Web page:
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Off Grid Energy Independence
Posted on July 17, 2012 by  &  with 1 Comment

Pedestrians to power walkway to London 2012 Olympic park

A pioneering walkway leading to the Olympic Park will be lit round-the-clock by the footsteps of a million spectators during the London 2012 Games. The award-winning British renewable technology has been commissioned by the Olympic Delivery Authority (ODA) to light the temporary bridge leading from West Ham Station - one of the three transport hubs feeding the London 2012 Games - to the Olympic Park.
 
Twelve energy harvesting floor tiles along a walkway connecting the Station to the Greenway walking route to the Olympic Park, are expected to receive more than 12 million impressions, generating 72 million joules of energy - enough to power a small electric car for 397 laps of the Olympic athletics track or charge 10,000 mobile phones for an hour.
 
The power will be used to illuminate the walkway for eight hours at full power during the night, and 16 daylight hours at half power. As well as 24-hour lighting, the units will also produce an energy surplus of around thirty five per cent, to be stored as a contingency in batteries onboard the units.
 
 
ODA Transport Director, Hugh Sumner said: "The widespread use of energy-efficient technology is one of the main features of London 2012. This foot-powered lighting system for one of the main walkways into the Olympic Park is just one of the many sustainable initiatives the ODA have deployed during the Games and will really get people thinking about how an individual can make a difference, while getting to and from their events."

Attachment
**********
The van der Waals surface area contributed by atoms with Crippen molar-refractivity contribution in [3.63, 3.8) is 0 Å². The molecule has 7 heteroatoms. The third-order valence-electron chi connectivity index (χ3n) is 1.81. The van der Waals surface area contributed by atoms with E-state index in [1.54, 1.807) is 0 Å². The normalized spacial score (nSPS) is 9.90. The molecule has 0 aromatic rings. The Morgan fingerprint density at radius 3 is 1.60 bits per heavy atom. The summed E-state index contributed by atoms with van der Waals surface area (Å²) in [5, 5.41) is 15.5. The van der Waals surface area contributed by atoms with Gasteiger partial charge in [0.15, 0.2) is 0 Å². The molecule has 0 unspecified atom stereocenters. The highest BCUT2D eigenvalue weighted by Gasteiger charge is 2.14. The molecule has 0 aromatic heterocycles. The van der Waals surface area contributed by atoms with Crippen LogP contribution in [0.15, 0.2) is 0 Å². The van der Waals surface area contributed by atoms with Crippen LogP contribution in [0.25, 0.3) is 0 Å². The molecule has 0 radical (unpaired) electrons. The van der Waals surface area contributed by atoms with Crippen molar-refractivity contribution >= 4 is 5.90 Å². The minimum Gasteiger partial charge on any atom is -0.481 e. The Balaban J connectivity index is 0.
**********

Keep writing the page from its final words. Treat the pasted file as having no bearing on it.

David Stubbs, Head of Sustainability at the London Organising Committee (LOCOG) said: "We want people coming to the Games to be able to do their bit for the environment and this is a great example where, literally in a few steps, people can actively contribute towards making these truly sustainable Games."
 
The tiles were produced by British renewable energy terchnology company Pavegen Systems Ltd. The units each contain wireless transmitters able to send information via the web, allowing both spectators and organisers to monitor how much renewable energy is being generated via their computers and smartphones. This information will both reward and inform visitors, but could also enable the operators of this and similar events, to better understand and manage traffic flows.
 
Source and top image: Olympic Delivery Authority
 
 
 
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